Operating Cash Flow (OCF): Definition, Types, and Formula

What Is the Operating Cash Flow Ratio?

The operating cash flow ratio is a measure of how readily current liabilities are covered by the cash flows generated from a company's operations. This ratio can help gauge a company's liquidity in the short term.

Using cash flow as opposed to net income is considered a cleaner or more accurate measure since earnings are more easily manipulated.

Key Takeaways

• The operating cash flow ratio indicates if a company's normal operations are sufficient to cover its near-term obligations.
• A higher ratio means that a company has generated more cash in a period than what was immediately needed to pay off current liabilities.
• Cash flow from operations (CFO) is preferred over net income because there is less room to manipulate results through accounting tricks.
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The Formula for the Operating Cash Flow Ratio

﻿ $\text{Operating cash flow ratio} = \frac {\text{Operating cash flow}}{\text{Current liabilities}}$﻿﻿

The operating cash flow ratio is calculated by dividing operating cash flow by current liabilities. Operating cash flow is the cash generated by a company's normal business operations.

Operating Cash Flow Ratio Components

A company generates revenues—and deducts the cost of goods sold (COGS) and other associated operating expenses, such as attorney fees and utilities, from those revenues. Cash flow from operations is the cash equivalent of net income. It is the cash flow after operating expenses have been deducted and before the commencement of new investments or financing activities.

Investors tend to prefer reviewing the cash flow from operations over net income because there is less room to manipulate results. However, together, cash flows from operations and net income can provide a good indication of the quality of a firm's earnings

Current liabilities are all liabilities due within one fiscal year (FY) or operating cycle, whichever is longer. They are found on the balance sheet and are typically regarded as liabilities due within one year.

Understanding the Operating Cash Flow Ratio

The operating cash flow ratio is a measure of the number of times a company can pay off current debts with cash generated within the same period. A high number, greater than one, indicates that a company has generated more cash in a period than what is needed to pay off its current liabilities.

An operating cash flow ratio of less than one indicates the opposite—the firm has not generated enough cash to cover its current liabilities. To investors and analysts, a low ratio could mean that the firm needs more capital.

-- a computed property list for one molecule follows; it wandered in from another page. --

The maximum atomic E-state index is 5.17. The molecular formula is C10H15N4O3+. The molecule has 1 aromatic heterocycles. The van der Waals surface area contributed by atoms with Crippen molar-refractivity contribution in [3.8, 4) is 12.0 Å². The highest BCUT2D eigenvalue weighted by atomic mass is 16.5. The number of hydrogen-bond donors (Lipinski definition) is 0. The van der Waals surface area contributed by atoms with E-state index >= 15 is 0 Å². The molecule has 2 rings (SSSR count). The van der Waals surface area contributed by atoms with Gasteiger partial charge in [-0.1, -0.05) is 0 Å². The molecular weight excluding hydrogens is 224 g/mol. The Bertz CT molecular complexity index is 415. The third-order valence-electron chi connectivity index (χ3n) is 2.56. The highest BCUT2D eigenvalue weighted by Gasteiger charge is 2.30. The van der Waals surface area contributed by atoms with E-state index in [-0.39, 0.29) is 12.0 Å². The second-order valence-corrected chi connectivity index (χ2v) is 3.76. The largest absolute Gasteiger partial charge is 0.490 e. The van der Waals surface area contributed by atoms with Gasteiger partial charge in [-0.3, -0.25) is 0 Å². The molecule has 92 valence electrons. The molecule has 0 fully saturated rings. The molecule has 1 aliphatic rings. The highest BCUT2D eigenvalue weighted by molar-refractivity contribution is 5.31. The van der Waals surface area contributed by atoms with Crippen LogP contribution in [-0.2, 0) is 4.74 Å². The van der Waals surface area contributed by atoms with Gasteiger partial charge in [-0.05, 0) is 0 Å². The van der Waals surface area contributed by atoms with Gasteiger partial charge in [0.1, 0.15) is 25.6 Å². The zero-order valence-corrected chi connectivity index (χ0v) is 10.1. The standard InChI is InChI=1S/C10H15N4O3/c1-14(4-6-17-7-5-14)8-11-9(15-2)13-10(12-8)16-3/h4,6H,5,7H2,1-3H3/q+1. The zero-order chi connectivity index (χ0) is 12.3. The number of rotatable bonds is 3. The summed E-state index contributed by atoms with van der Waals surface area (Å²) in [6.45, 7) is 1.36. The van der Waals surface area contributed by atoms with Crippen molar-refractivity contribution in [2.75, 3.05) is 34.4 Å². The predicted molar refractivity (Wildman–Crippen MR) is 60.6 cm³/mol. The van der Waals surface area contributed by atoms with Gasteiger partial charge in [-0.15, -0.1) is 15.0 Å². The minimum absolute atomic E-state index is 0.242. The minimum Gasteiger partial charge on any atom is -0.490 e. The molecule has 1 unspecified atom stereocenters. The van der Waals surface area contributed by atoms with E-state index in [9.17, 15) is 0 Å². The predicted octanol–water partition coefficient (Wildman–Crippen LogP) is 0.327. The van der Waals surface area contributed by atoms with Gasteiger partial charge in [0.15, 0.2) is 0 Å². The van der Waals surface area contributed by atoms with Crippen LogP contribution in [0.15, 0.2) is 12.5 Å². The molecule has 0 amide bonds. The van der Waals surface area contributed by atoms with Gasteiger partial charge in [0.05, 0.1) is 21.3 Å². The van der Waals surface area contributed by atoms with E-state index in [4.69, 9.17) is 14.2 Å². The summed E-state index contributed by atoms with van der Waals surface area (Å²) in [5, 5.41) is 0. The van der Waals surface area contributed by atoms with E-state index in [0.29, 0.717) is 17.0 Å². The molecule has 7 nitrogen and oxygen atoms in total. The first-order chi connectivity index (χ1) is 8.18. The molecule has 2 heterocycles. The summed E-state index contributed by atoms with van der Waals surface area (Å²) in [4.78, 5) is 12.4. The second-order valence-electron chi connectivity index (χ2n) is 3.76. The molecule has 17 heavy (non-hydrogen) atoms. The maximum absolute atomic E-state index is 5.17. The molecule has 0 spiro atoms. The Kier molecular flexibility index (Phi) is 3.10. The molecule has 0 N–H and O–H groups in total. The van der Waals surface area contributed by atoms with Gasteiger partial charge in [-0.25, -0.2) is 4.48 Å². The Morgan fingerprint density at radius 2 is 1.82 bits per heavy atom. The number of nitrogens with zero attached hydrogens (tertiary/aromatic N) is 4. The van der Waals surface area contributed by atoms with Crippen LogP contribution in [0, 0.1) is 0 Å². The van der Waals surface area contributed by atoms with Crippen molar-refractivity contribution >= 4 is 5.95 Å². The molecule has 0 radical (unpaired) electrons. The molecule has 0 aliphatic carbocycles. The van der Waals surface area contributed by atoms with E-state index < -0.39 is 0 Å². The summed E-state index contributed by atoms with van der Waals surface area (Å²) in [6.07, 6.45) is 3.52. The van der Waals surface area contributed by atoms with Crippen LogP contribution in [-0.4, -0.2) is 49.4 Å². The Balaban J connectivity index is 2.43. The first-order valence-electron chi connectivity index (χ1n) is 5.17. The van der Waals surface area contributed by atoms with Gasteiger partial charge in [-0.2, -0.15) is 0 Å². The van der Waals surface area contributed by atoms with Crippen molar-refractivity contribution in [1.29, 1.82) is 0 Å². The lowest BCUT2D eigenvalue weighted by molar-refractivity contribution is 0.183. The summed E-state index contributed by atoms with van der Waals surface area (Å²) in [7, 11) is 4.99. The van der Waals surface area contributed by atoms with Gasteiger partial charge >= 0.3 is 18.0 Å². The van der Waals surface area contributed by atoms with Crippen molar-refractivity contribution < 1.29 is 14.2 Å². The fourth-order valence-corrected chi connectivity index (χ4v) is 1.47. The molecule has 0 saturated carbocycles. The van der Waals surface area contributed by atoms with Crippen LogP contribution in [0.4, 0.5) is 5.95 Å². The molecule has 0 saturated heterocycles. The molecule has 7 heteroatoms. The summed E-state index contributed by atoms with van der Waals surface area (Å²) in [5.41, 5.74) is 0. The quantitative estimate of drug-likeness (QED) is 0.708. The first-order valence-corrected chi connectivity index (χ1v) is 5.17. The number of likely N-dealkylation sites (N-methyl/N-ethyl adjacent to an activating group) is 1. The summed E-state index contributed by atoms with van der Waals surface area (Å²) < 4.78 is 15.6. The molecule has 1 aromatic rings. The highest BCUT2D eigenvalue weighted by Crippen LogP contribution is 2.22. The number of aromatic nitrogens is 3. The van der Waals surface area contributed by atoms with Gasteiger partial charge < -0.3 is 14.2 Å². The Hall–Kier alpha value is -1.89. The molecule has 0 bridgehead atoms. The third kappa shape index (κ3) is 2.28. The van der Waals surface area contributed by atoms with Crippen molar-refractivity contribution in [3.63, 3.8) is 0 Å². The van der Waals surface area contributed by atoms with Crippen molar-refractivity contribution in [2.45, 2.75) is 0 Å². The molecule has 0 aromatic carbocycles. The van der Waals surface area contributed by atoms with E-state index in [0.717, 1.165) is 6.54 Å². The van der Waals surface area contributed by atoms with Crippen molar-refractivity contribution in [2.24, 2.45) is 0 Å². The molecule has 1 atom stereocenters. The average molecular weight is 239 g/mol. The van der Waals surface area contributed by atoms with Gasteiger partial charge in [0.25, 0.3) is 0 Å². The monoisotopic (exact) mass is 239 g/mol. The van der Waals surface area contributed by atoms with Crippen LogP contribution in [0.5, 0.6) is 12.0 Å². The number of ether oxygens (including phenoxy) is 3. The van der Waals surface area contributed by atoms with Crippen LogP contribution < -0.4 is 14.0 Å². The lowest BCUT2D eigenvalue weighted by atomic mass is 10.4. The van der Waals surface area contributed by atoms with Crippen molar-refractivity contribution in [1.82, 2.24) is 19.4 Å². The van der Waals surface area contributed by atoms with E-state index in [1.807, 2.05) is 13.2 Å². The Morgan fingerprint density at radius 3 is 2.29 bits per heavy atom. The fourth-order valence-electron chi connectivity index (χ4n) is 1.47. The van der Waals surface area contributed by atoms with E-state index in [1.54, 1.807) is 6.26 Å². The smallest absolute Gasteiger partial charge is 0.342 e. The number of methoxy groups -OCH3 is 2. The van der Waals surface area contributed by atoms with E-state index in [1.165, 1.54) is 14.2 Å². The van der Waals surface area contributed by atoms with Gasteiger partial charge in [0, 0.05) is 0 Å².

However, there could be many interpretations, not all of which point to poor financial health. For example, a firm may embark on a project that compromises cash flows temporarily but renders substantial rewards in the future.

The Operating Cash Flow Ratio vs. the Current Ratio

Both the operating cash flow ratio and the current ratio measure a company’s ability to pay short-term debts and obligations.

The operating cash flow ratio assumes cash flow from operations will be used to pay those current obligations (i.e., current liabilities). The current ratio, meanwhile, assumes current assets will be used.

Example of the Operating Cash Flow Ratio

Consider two giants in the retail space, Walmart and Target. As of Feb. 27, 2019, the two had current liabilities of $77.5 billion and$17.6 billion, respectively. Over the trailing 12 months, Walmart had generated $27.8 billion in operating cash flow, while Target generated$6 billion.

The operating cash flow ratio for Walmart is 0.36, or $27.8 billion divided by$77.5 billion. Target’s operating cash flow ratio works out to 0.34, or $6 billion divided by$17.6 billion. The two had similar ratios, meaning they had similar liquidity. Digging deeper, we find that the two also shared similar current ratios as well, further validating that they indeed had similar liquidity profiles.

Limitations of Using the Operating Cash Flow Ratio

Although not as prevalent as with net income, companies can manipulate operating cash flow ratios. Some companies deduct depreciation expenses from revenue even though it does not represent a real outflow of cash.

Depreciation expense is an accounting convention that is meant to write off the value of assets over time. As a result, companies should add depreciation back to cash in cash flow from operations.